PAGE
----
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Details of Grant 

EPSRC Reference: EP/E011578/1
Title: Dynamic studies of the linear optical properties of nanostructured media
Principal Investigator: Atkinson, Professor R
Other Investigators:
Pollard, Dr R
Researcher Co-Investigators:
Project Partners:
Department: Sch of Mathematics and Physics
Organisation: Queen's University of Belfast
Scheme: Standard Research
Starts: 01 October 2006 Ends: 30 September 2009 Value (£): 426,841
EPSRC Research Topic Classifications:
Materials Characterisation Materials Processing
EPSRC Industrial Sector Classifications:
No relevance to Underpinning Sectors
Related Grants:
Panel History:  
Summary on Grant Application Form
The development, growth and future of our national economy will become increasingly dependent on scientific innovations in areas that are beyond the cutting edge of current technological capabilities. Nanotechnology is one such area that is already receiving a great deal of input internationally and in the UK, in terms of both scientific effort and financial investment. Advances in technological capability that include modern fabrication techniques and novel approaches to self-assembly of nanostructures, as well as advances in structural characterisation and theoretical understanding, are now stimulating a clear resurgence of interest in the individual and collective behaviour of near atomic-scale, man-made, structures that exhibit new and exciting physical properties.This particular proposal is concerned with the optical properties of nanostructured media in the form two-dimensional arrays of particles that, may or may not, lie within a more complicated multilayered thin film structure. The research team will fabricate 2D arrays of noble metal nanorods by a process of self-assembly that involve, industrially compatible, thin film processing techniques combined with electrochemical, anodisation and deposition, methods for the creation of structured matter on the nanoscale.The processes will be monitored using a variety of optical techniques including dynamic, real-time ellipsometry and photometry over a wide spectral range. These will be complemented by comprehensive post-fabrication processing and additional optical measurements in an attempt to gather a comprehensive set of observations of their anisotropic behaviour.In order to understand the optical data the team will build upon effective medium theories to explain observed behaviour. This will be done by invoking a discrete dipole approach (DDA) to deal with the response of individual nano-particles and their interactions with each other on the microscopic scale. The DDA approach treats each particle as an assembly of equivalent giant atoms that model the properties of odd-shaped media, subject to the limitations of available computing power.The objectives will be to develop the fabrication techniques, with the aim of generating new media; and observe and understand their collective anisotropic, optical behaviour in theoretical terms by extending or developing new 'atomistic-based' mathematical models.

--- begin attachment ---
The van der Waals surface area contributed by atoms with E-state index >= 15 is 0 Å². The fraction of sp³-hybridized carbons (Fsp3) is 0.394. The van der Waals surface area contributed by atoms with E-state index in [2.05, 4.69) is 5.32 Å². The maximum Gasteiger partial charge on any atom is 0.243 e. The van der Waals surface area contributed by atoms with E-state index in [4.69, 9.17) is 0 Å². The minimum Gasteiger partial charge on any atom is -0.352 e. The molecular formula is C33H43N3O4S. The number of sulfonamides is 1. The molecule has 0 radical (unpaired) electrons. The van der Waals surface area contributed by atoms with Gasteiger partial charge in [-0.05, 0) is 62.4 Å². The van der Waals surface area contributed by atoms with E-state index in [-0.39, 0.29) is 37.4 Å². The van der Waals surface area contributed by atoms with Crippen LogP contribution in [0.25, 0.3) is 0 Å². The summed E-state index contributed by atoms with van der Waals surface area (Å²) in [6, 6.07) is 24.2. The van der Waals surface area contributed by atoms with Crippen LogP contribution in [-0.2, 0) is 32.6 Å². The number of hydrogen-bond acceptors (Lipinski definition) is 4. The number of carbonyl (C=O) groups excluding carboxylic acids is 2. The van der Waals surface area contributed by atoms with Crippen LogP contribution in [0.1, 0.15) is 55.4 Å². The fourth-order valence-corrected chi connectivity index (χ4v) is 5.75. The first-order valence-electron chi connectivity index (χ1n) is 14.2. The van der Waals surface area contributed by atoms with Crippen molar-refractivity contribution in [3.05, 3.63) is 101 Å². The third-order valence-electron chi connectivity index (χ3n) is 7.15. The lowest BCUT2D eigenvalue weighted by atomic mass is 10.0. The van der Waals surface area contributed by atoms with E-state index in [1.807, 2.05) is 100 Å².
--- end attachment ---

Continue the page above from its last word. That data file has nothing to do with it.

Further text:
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Organisation Website: http://www.qub.ac.uk